And RBI too, by a healthy margin (8% more than 2nd place Bill Nicholson, 19% more than 3rd place Dixie Walker).

    • 12
      Lawrence Azrin says:

      The 1940s as a decade have some unexpected leaders in almost every category, since a lot of the best players, such as DiMaggio, Williams, Mize, missed three full years (1943-45) due to WWII. Several missed _more_ than three years (Feller, Greenberg).

      Rogers Hornsby (2085/20s) and Pete Rose (2045/70s) are the only two to have 2000+ hits in a specific decade.

      • 13
        Richard Chester says:

        Elliott and Marty Marion are the only 2 players with 100+ games played in each of the 10 years of the 40s. Elliot had the most total games played for both leagues with 1455.

      • 29
        bstar says:

        LA: Ichiro had 2030 hits in the 2000s. And he only played nine of the ten years in that decade (2001-2009).

        I thought I knew everything about my boy Dale Murphy, but I don’t recall knowing he led the NL in hits in the ’80s. Murph’s total of 1553 is the lowest decade-leading total for either league since Jake Daubert paced the NL in the 1910s with 1535 hits.

  6. 11
    RJ says:

    Anything to do with grounding into lots of double plays?

  7. 15
    Luis Gomez says:

    Is it when they became the all time leaders in GIDP?

  8. 18
    Mike L says:

    Doug, why 1946 instead of 1948, and boy, that Ernie Lombardi could really fly….

    • 19
      Doug says:

      No reason other than post-WWII is a convenient cutoff point.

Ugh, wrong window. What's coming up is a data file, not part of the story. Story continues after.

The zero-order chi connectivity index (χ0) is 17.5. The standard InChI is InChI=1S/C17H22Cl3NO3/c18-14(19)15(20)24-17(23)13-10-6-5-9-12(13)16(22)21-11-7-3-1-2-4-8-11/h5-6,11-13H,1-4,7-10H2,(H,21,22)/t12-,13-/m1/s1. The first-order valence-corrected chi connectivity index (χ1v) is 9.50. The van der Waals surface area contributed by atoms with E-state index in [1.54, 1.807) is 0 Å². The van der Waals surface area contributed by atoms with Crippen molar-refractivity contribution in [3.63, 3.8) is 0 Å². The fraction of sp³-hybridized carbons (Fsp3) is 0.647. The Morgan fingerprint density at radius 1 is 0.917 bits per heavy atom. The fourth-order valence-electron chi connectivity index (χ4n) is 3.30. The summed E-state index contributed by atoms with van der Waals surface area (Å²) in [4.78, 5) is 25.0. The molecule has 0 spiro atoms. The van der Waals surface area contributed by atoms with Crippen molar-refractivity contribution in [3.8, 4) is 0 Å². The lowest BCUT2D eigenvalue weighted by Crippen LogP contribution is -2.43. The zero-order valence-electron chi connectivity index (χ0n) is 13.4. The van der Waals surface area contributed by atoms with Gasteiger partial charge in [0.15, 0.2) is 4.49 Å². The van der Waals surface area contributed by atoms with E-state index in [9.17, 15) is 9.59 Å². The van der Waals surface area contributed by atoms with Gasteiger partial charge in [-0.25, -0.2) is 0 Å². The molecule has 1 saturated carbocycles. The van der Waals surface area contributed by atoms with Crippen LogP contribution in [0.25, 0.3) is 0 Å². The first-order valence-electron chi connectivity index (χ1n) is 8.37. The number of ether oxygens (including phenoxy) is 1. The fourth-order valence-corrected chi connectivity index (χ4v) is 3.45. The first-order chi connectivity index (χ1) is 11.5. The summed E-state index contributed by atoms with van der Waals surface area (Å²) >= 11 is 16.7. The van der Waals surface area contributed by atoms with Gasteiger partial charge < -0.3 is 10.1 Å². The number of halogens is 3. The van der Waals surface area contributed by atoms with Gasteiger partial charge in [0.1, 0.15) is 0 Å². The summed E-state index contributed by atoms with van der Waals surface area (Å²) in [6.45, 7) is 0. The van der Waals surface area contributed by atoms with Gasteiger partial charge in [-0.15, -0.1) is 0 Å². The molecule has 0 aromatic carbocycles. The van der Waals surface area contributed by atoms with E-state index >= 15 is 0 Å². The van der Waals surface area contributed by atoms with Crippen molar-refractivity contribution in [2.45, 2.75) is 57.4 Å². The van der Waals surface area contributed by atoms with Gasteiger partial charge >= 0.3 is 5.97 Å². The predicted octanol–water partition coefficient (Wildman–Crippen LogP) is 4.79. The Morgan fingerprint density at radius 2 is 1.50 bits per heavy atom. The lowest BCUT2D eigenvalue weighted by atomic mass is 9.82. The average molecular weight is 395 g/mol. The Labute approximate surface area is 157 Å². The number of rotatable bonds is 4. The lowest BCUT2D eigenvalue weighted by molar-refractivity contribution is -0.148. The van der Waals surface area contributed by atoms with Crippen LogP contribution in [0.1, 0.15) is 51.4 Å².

If I use 1901 or 1920 or 1946 or 1961, those are natural cutoff points that people recognize, which is better (I think) than picking another year that will get people wondering “Why then?”

  9. 20
    John Autin says:

    Durn. Thought I had something, along the lines of, these guys were the active GIDP leader without ever having more than 25 in a season, whereas all the other active leaders had a season of 26+.

    But Winfield had one year of 30.

  10. 22
    Luis Gomez says:

    They were the all time leaders in GDIP without leading his league in any season.

  11. 23
    RJ says:

    I think have it. They were all the active leaders without ever leading the MAJORS in a single season (something that doesn’t show up easily on the player page).

  12. 26
    RJ says:

    On the subject of Joe Medwick, I suspect his leading the league in 12 categories in 1937 is a MLB record. I found three others who tie him: Rogers Hornsby (1921), Stan Musial (1946) and Ted Williams (1949). (There is Ross Barnes with 14 categories in 1873 in the National Association.) Medwick’s achievement stands out as unusual though, given the paucity of black ink throughout the rest of his career.

    • 28
      Richard Chester says:

      If you count Caught Stealing, Snuffy Stirnweiss led the AL in 12 categories in 1945.

      • 30
        Voomo Zanzibar says:

        Snuffy’s 18.3 WAR for his first three seasons is 7th all-time.

        23.6 Ted Williams
        20.8 Mike Trout
        20.7 Albert Pujols
        20.0 Even Longoria